(NASHVILLE SKYLINE is a column by CMT/CMT.com Editorial Director Chet Flippo.)
I don’t know whether to worry about what a rotten year county music and all music are having in CD sales — and about how much worse it’s going to get. (It’ll be worse.) Or to celebrate some of the terrific current music that I’m really enjoying. Like new Pam Tillis and John Anderson and Gretchen Wilson and Miranda Lambert and the June Carter Cash Anchored in Love tribute. Or to point out the fact that fans are still flocking to see live country concerts. Or to ponder all the alternative music delivery systems coming down the pike.
The absolute best sound system I have ever heard (besides in an analog recording studio like Little Big Town producer Wayne Kirkpatrick’s great studio out in Franklin, Tenn.) was in a car. In an SUV, to be more accurate.
In a recent demonstration, Panasonic and Acura held a recording session at Nashvillle’s Blackbird Studio to show off their joint venture in surround sound. They had Kathy Mattea come in to Blackbird to cut a new song in ELS Surround Sound, press it onto a surround sound DVD and take it out into the parking lot to demonstrate the sound in a new Acura MDX with factory-installed surround sound player and custom speakers. They had Grammy-winning surround sound producer Eliot Scheiner come in to produce the session.
Surround sound records and plays back in six channels, and that sound is truly-mind-blowing. Even at very high, teeth-rattling volume, it maintains its fidelity and literally puts you in the center of the recording session: The singer’s voice is floating in the middle of the room and sounding clear as a bell. The backing instruments surround you all around, and all are clearly identifiable. It is not cheap, but, man, what a sound it is. I listened to Mattea, to the Beatles’ Love album — with the jet plane from “Back in the USSR” screaming in to seemingly scrape the roof of the Acura — and to some Eagles. The speakers here were tuned to the dimensions and acoustics of the interior of the MDX, and the sound is just indescribable. It can work in other vehicles, obviously, but that’s the one I tried.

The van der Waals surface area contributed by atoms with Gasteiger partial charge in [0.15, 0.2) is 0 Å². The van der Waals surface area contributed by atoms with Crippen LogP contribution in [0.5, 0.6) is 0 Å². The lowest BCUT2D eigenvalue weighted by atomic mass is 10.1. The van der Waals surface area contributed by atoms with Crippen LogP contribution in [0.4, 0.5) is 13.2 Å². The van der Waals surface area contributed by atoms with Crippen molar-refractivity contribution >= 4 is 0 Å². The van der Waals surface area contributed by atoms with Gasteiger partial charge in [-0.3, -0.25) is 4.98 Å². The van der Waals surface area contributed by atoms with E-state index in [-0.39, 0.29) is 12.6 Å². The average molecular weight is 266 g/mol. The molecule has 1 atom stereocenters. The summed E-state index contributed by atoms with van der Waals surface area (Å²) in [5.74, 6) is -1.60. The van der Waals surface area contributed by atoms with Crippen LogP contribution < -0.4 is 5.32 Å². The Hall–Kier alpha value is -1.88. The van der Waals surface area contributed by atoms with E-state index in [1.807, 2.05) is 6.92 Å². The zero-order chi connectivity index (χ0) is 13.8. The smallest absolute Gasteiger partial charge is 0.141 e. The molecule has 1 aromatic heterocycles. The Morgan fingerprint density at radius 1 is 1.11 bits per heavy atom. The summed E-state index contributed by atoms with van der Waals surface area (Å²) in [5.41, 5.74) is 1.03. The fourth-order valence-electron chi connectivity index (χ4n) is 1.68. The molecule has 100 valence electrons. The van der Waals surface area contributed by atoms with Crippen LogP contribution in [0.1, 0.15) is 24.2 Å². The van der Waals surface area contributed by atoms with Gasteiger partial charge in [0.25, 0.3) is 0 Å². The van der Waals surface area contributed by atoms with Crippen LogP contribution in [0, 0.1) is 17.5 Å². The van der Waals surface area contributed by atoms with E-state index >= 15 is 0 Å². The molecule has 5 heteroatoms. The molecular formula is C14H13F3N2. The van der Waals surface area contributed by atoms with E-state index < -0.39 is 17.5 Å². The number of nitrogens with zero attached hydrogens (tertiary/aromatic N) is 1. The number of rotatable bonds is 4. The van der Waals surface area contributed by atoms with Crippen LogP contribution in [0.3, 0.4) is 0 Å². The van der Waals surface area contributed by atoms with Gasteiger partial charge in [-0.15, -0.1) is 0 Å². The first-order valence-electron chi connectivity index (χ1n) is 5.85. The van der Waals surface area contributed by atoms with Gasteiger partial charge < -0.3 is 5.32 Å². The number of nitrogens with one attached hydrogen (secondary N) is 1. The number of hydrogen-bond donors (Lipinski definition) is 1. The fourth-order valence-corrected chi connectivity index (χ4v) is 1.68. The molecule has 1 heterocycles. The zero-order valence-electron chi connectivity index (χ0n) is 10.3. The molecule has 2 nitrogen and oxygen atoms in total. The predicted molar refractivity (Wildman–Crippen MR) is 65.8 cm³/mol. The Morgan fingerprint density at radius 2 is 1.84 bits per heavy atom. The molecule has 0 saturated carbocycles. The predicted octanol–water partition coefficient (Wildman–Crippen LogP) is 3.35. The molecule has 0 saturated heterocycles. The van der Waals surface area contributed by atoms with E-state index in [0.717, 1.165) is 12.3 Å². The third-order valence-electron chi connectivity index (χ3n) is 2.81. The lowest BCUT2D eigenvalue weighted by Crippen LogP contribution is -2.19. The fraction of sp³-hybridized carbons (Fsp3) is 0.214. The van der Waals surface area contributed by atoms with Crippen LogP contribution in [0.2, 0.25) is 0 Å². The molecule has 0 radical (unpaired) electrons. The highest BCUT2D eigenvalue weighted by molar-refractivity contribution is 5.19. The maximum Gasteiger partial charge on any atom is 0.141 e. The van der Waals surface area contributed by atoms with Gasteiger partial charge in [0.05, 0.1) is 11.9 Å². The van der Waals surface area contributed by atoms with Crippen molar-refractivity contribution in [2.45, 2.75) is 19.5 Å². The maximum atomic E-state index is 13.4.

Until I can float a surround sound system loan, my car listening consists almost entirely of CDs and Sirius satellite radio. I’m sorry, my friends in country radio, but I have long since moved on. No more commercials, no more wacky stunts, no more same 20 songs. Although I still do check out Gerry House in the morning on WSIX in Nashville. He’s not wacky. Certainly not on purpose. He is one truly funny guy.
At home, the trees around my house pretty much block out satellite reception — surely the signal could be improved — so I listen to CDs, LPs and Internet radio. There is an infinite number of good Internet stations available, and I don’t need to tell you what they are. Besides many good terrestrial radio stations’ Internet sites, I like the search sites Slacker and Pandora. But Internet radio is facing endangerment from record industry pressure and lobbying from the Copyright Board (CRB) to force them to pay high royalty rates. You can learn more at www.savenetradio.org.
One of the great appeals of radio is its ability to surprise you. You don’t necessarily know what the next song is, and a good DJ can treat you with a good mix of music. I don’t want to hear my same downloaded song list again and again. (And I especially don’t want to listen through wimpy little earbuds. I want some real volume.) I like to hear the unexpected, the songs that flow from one to the next, so that you might jump from Hank Williams to Lucinda Williams to Don Williams to Tex Williams to Hank Williams Jr. to Hank Williams III to Holly Williams to Robin and Linda Williams. And it all makes good musical sense. I like going from Ry Cooder to Little Feat to Ernest Tubb to Linda Ronstadt to Steve Earle to Willie Nelson to Raul Malo to Neko Case.
R.I.P. country radio. Long live custom country radio.